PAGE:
Secondly, and probably with a bigger and more immediate impact, is the fact that Daniel Scioli, Kirchner's outgoing vice-president and an old ally of Menem, was elected governor of Buenos Aires province, out polling Fernandez's candidate by 6%. When electoral trickery is taken into account, this means that more than a few FPV campaign managers in the surrounding parts of Buenos Aires pushed for a vote to the detriment of the president-elect. As a result, the parliamentary majority that the FPV obtained will not necessarily manifest itself in a united and disciplined way when it comes to voting on significant questions.

The burning issues that Fernandez will have to face from December 10 include:

•Defining the position of Argentina in the South American political context, accentuating or redefining the course of regional economic cooperation, predominate since the beginning of 2002.

•Deciding what position to adopt with regard to the use of petroleum and minerals, today in the hands of foreign corporations.

•Solving the contradiction between the increase in prices and volume of exports of grain and meat, which is dragging internal prices upwards and which threaten to create dangerous social and political problems.

•Dealing with the problem of subsidised prices (particularly in energy and transport), at the same time as resisting pressure from the big capitalist groups to increase the price of services.

•Reverse the regressive course that the distribution of the national rent has taken in such a way as to overcome the impoverishment of the majority, which has paradoxically accompanied the economic recuperation of the country.

•Resolving the conflict with Uruguay over the building of two industrial paper mills on the Uruguayan side of the Uruguay River, which is shared by the two countries.

During the election campaign, Fernandez gave away no clues as to her future actions on these and other burning issues. Her electoral slogan "Deepen the change" was sufficiently ambiguous to rally behind her a heterogeneous coalition while at the same time allowing each voter to interpret her "platform" according to their own views and desires.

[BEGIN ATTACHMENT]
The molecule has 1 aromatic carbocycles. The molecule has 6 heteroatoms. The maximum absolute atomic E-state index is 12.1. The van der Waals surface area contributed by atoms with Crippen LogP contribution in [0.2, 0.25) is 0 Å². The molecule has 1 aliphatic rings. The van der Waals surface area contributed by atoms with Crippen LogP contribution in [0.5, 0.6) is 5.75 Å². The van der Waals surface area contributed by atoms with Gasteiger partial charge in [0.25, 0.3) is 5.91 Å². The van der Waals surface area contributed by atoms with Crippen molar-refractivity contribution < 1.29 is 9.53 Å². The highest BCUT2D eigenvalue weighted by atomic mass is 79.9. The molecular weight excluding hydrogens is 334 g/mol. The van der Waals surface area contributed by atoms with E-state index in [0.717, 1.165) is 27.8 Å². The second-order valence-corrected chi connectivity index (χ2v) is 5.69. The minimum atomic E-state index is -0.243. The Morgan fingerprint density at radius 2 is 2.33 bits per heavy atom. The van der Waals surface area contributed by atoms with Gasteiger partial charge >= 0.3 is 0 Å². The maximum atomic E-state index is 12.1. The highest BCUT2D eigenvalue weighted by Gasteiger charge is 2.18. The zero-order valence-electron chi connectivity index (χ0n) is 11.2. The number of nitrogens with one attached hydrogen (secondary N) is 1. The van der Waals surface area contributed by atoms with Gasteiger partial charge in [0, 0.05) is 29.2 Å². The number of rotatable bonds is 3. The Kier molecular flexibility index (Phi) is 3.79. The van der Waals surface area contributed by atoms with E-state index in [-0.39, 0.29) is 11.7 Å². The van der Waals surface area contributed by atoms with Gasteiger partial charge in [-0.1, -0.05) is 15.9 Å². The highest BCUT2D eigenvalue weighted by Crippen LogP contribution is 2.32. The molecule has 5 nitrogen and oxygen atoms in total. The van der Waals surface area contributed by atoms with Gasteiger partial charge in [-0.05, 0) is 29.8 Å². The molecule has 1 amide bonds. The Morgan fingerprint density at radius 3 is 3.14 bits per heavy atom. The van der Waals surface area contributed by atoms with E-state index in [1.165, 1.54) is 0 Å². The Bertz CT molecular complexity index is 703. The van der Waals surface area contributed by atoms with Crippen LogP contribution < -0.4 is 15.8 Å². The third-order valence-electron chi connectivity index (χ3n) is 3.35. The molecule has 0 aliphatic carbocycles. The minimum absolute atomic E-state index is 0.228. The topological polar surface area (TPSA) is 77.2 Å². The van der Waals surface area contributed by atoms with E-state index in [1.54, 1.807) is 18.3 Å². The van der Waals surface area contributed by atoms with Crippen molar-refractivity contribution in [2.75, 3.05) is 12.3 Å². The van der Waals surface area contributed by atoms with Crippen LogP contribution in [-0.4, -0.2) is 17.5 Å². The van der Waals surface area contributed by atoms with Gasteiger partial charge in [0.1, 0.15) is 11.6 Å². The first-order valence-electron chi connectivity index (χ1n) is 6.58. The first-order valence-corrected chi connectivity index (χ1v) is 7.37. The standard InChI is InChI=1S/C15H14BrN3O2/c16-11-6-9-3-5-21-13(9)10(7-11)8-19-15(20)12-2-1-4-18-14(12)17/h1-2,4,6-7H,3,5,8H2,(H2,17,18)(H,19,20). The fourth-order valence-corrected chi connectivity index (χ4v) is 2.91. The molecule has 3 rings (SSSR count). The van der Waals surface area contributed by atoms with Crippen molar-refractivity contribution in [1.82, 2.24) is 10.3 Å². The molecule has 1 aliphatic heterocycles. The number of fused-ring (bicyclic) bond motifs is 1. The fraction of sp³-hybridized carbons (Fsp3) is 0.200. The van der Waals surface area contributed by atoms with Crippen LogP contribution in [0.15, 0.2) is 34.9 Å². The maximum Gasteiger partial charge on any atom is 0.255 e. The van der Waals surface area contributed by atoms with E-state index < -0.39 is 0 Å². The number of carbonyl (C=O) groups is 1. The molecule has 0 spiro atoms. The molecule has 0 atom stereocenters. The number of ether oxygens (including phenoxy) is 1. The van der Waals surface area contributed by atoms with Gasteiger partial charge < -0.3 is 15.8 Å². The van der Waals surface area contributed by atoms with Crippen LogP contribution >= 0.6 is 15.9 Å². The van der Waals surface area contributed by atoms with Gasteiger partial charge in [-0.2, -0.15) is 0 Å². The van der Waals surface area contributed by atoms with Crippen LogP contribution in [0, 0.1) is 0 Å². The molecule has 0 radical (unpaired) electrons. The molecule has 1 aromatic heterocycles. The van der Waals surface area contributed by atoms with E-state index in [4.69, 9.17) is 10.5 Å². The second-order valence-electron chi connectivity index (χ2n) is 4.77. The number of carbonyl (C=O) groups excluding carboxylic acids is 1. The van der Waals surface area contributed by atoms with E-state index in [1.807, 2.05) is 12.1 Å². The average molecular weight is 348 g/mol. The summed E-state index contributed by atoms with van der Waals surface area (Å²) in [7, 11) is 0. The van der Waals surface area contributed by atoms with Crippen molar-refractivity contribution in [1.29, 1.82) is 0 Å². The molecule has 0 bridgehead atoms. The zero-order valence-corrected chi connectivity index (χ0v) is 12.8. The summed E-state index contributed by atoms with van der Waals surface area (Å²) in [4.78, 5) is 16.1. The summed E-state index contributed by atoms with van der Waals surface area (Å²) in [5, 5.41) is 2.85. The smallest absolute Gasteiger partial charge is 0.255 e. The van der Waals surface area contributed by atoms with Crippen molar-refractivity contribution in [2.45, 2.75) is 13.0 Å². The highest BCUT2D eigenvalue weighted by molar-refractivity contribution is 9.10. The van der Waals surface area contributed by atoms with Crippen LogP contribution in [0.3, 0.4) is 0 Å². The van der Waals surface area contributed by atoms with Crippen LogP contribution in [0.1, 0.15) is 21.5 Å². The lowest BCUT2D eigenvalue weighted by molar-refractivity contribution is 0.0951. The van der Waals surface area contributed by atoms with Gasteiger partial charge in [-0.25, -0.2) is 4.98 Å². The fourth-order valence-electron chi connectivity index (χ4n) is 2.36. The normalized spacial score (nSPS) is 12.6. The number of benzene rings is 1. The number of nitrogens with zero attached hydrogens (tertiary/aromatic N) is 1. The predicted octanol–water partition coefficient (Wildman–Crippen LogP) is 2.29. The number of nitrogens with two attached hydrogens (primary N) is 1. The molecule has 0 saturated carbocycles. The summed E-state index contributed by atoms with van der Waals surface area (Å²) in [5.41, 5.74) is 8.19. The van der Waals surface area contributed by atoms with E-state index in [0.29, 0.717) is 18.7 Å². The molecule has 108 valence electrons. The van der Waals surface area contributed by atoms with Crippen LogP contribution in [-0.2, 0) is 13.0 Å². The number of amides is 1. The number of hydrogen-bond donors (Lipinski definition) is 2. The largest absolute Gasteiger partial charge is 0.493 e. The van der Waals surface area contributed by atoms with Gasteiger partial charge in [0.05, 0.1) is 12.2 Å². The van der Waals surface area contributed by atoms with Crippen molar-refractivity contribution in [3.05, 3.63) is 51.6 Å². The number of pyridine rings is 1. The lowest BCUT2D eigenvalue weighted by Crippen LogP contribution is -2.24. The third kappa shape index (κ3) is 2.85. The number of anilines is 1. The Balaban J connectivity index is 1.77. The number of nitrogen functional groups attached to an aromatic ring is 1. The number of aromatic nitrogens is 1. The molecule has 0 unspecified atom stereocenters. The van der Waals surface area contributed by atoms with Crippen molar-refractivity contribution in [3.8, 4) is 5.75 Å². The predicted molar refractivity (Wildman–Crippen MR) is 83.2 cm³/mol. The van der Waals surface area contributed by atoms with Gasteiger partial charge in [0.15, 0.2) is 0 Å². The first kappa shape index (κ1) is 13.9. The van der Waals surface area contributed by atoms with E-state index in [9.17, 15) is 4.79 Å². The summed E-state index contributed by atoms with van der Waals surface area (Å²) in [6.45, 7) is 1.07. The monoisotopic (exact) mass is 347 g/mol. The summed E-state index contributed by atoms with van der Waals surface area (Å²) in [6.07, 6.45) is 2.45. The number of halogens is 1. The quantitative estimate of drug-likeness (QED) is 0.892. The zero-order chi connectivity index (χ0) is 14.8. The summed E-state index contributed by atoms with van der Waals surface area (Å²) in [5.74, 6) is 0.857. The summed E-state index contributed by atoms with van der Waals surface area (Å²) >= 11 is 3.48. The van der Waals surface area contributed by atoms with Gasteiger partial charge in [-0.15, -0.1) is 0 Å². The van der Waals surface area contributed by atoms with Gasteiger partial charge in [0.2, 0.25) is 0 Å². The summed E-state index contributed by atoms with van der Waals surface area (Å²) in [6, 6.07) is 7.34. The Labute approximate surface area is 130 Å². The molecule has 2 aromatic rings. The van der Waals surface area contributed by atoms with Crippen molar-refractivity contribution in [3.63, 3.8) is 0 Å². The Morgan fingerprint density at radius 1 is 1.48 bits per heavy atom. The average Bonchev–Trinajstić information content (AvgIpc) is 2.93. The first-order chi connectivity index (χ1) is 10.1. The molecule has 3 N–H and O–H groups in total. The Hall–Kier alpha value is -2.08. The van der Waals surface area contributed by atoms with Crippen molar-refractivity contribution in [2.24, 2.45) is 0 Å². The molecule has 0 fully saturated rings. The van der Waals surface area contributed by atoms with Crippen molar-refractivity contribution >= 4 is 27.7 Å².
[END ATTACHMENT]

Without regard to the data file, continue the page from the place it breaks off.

The unexpected presence of the defeated French Socialist Party presidential candidate, Segolene Royal, at Fernandez's post-election victory celebration has been pointed to by the official presidential team as a sign of Fernandez's international alignment— convergence with social democracy in general and the governments of Brazilian President Lula de Silva and Chilean President Michelle Bachelet within the region.

In the midst of the celebrations, a high ranking member of the presidential team assured journalists that the photo opportunity with Royal would be followed at the inauguration ceremony on December 10 by one with Hillary Clinton, presidential candidate for the US Democratic Party, to be invited as a special guest.

The election registered the continuing collapse of the left, which has not stopped going backwards since the 1980s.

Fernando Solanos, the candidate for a front constituted barely two months before the elections, obtained the most votes among this sector, with 1.6%. Behind him came the Socialist Movement of Workers, with 0.7%. The Communist Party, which unexpectedly stood as its candidate the head of the Humanist Party, obtained 0.4%. Another three or four left groups limited themselves to seeing if their vote was one tenth above or below the rest.

But the surprise came from those sectors that, coming from the left, incorporated themselves into the government and Kirchner's political structure. None of the principal representatives of these groups, who as a general rule are long-term social movement activists, obtained the candidatures they were waiting for and which they have campaigned for internally within the FPV.

Strategic definitions by Fernandez and the recomposition of the lefts, inside and outside the pro-government forces, are therefore principal political unknowns for the months ahead.

The principal one, however, emerges from the implicit message in the ballot boxes — an apathetic and distant electorate that continually shifts its vote around, each time with greater speed, and which it votes with its eyes set on GDP indices, seems to be waiting for a political reconfiguration that can win its heart and conscious.

[Abridged from America XXI #30 (November 2007). Translated with permission by Federico Fuentes.]